For a long time I could never watch Jaws. As a kid, the use of a shark, floating body parts, blood in the water and the moment the kid gets eaten, usually left me in floods of tears and with a determination to never watch it. When Jurassic Park came out in 1993, nine-year old me thought I could handle it, but once again I couldn’t. It wasn’t until I was in my teen years that I was able to make it to the end credits and whilst I ADORED the movie, I couldn’t help but wonder what I had been afraid of.
By the time Robert Shaw gets eaten, it’s very clear that the shark in question was never really a shark at all so much as a giant condom with sharp teeth and a fin, but the journey to that moment, and the explosive climax are the stuff of a movie classic.
To talk about Jaws is to talk about a film that I imagine half the planet has watched. From John Williams’ iconic score, to a plethora of famous moments that have entered movie lore (the first attack, Ben Gardner’s head, “we’re gonna need a bigger boat”), Jaws marked the blockbuster arrival of Steven Spielberg and paved the way for Close Encounters of the Third Kind, ET and Jurassic Park.
In many ways Jaws is the film that bridges the gap between the darker, artistry of early 70’s Hollywood and the onslaught of the more mainstream blockbuster that launched when George Lucas made Star Wars. Depending on who you talk to, either Star Wars is the first blockbuster, or it’s Jaws, and while Lucas’ space saga is credited with being the “first” blockbuster”, in many respects it is actually Jaws that has that distinction, at least in terms of becoming a pop cultural phenomenon, but there is a lot here that can remind one of the darker aspects of those films that set the tone for Hollywood in the early 70’s.
Whilst not as dark as The Godfather, or The French Connection, it does have a level of grit that would disappear once Hollywood started to play in the sand box of the modern blockbuster. Whilst Lucas’ movie would have a young cast, and a youthful energy, Jaws relies on character actors with a certain level of grit to them, like Roy Scheider, Robert Shaw and Richard Dreyfuss. The violence, especially for a movie that had a PG rating in the UK (now upgraded to 12 for its Blu Ray release) is especially bloody, more akin to a horror movie. Jaws is essentially a slasher movie with sharper teeth, with its first half essentially coming across like an escalating horror narrative where the shark is picking off the populace with brutal ferocity, and the second half turning into a “man against the elements” thriller that comes across like an ocean-set Deliverance. We even have a town mayor who is more interested in commerce rather than saving lives, a cynical portrayal of politics that could only be a response to the recent Watergate scandal.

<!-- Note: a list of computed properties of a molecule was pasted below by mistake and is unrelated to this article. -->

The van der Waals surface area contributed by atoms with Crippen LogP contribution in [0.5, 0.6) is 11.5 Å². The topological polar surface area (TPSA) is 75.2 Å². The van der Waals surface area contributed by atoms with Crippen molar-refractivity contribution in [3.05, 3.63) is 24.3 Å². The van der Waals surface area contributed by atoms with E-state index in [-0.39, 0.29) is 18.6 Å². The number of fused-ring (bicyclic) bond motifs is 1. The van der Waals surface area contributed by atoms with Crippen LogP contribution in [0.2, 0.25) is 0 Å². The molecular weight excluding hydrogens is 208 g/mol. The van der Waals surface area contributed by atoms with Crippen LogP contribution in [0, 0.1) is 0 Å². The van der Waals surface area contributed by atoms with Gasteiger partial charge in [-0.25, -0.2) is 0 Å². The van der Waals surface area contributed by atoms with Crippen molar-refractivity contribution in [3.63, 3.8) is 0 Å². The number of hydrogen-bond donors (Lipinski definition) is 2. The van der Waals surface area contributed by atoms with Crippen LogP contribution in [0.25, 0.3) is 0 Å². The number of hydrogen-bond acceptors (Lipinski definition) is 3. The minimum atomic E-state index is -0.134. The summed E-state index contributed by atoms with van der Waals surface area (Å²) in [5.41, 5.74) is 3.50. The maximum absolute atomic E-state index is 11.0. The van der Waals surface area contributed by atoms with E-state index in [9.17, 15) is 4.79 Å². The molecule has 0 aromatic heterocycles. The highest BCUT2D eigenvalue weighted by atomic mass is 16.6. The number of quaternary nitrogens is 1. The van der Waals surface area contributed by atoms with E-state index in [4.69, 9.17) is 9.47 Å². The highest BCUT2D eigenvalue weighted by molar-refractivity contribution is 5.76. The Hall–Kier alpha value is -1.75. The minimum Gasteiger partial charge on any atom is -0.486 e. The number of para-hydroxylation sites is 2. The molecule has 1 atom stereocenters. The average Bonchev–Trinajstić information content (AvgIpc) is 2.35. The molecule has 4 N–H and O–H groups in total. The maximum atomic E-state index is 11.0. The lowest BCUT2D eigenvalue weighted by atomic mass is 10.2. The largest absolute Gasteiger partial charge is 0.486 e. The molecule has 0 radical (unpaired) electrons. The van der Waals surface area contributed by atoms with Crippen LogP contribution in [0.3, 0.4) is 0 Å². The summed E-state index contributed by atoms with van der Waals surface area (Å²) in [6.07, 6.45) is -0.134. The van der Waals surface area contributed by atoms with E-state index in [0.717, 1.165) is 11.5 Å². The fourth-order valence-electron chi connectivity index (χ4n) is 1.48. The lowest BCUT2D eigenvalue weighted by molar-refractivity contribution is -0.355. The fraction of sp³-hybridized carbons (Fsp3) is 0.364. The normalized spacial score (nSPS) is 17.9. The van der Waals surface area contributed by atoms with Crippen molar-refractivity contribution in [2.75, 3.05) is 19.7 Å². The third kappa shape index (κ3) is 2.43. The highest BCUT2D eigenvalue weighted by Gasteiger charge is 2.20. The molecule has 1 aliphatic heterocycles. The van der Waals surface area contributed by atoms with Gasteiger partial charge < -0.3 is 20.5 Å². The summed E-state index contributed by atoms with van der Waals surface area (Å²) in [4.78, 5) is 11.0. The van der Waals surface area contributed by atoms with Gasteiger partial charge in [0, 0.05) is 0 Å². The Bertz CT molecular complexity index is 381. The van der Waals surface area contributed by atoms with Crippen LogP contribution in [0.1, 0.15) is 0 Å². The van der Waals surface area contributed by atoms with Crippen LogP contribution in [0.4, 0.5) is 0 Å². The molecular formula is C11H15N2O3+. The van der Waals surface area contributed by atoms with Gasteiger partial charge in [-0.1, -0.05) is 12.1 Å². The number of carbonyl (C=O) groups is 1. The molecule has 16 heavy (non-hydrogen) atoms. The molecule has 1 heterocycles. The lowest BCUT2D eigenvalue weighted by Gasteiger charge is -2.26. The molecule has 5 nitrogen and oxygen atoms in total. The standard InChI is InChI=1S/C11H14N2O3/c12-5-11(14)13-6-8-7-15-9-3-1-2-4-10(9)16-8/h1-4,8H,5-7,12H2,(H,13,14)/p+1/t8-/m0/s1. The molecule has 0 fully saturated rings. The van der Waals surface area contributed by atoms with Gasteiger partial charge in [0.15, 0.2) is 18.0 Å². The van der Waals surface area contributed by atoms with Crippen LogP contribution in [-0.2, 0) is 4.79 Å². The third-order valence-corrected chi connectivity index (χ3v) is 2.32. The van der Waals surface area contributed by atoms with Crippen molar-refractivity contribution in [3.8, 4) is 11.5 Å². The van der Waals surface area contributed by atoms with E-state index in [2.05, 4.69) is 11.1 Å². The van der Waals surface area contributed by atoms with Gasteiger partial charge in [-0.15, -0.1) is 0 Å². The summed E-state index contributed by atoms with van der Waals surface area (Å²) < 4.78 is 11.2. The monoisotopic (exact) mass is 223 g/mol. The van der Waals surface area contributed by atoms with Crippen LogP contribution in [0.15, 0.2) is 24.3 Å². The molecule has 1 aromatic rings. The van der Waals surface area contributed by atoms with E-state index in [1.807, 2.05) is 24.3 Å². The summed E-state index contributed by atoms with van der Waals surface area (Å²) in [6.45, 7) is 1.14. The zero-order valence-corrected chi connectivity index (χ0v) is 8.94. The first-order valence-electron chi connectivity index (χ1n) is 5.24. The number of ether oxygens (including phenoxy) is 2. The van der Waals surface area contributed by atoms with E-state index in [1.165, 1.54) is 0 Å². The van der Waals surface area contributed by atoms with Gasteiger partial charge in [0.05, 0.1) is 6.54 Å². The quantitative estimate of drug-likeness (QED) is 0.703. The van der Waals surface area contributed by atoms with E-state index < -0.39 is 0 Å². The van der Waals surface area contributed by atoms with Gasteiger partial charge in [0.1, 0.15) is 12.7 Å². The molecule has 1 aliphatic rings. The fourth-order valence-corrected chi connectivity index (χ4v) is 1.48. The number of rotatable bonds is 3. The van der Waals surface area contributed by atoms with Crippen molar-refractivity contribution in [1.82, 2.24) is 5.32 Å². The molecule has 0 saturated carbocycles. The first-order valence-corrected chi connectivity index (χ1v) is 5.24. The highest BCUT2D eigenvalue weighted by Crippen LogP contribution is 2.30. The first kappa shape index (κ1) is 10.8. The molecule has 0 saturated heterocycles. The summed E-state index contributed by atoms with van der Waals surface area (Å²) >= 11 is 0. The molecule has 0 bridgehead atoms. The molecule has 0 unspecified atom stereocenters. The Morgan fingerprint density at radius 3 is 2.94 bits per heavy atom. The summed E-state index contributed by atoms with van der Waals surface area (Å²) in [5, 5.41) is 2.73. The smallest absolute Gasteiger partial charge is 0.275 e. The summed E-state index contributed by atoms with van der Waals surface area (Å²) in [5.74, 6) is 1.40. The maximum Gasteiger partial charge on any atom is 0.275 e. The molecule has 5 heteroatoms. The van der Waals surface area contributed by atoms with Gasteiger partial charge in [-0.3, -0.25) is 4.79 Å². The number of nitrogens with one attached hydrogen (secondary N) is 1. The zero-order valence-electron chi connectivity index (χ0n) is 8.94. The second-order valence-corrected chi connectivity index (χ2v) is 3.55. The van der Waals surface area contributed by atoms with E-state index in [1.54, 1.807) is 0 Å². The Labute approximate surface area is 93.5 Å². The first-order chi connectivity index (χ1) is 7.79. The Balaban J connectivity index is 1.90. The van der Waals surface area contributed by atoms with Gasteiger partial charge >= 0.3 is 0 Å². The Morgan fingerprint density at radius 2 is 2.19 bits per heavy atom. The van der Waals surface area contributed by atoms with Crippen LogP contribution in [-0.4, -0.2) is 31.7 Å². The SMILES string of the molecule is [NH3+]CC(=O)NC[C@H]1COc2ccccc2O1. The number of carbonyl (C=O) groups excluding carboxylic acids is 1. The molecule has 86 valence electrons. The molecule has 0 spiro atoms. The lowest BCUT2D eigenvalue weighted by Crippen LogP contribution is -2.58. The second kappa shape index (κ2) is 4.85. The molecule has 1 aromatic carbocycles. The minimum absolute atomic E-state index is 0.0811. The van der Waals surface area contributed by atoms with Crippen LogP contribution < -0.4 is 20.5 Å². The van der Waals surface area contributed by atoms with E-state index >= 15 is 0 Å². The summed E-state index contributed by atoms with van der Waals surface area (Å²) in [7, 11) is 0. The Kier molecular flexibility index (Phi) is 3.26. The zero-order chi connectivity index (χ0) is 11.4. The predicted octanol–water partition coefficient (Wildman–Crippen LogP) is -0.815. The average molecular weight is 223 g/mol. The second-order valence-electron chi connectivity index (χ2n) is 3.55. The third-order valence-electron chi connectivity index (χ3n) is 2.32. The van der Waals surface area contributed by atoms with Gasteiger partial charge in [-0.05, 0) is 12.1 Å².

Spielberg’s handling of the material is what makes this all feel like a legitimate blockbuster. The film has pace, although it’s not afraid to stop and let its characters develop and talk like characters used to do in movies, whilst the action and suspense are genuinely thrilling and nail-biting. Would any blockbuster today stop for a few moments to have a moment as sweet as that between Chief Brody and his kid charmingly mimicking each other at the kitchen table?
Whereas most movies today either feel the need to keep going with action, or feel like they’ve simply stopped in the middle of the track when they aren’t, there is a genuine sense of momentum to Jaws‘ thrills and importance to its character development and it shows how masterful the film’s construction is that it can pause for thought for a elongated dialogue scene like the moment Quint (a show stealing Robert Shaw) talks about the USS Indianapolis and or intrepid trio swap stories about their scars.
On a side note, let me just say, I adore modern movies, but a movie like Jaws, even when it somewhat spoils the illusion by showing a huge piece of rubber chewing down on Quint in its final act, is like the Citizen Kane of killer shark movies.
Amazingly, we are now living in an era when killer shark movies are all the rage, mostly through SyFy productions where the shark is combined with a tornado, or octopus or whatever object comes to the filmmaker’s mind. Whilst the killer shark movie has become the domain of either SyFy made for TV movies, or “mockbusters”, Jaws is a wonderful classic that still retains its brilliance today.
That it was plagued by production problems that have become part of movie making urban legend is the icing on the cake, and that when one sits down to watch it and THAT theme music kicks in, it’s still a brilliantly terrifying watch, the likes of which are sadly never made to such standards anymore. It could only have come from 1975 and from someone has talented as Steven Spielberg.
COMING SOON: “Who wants to see some dumb cartoon rated ‘G’ for kids?”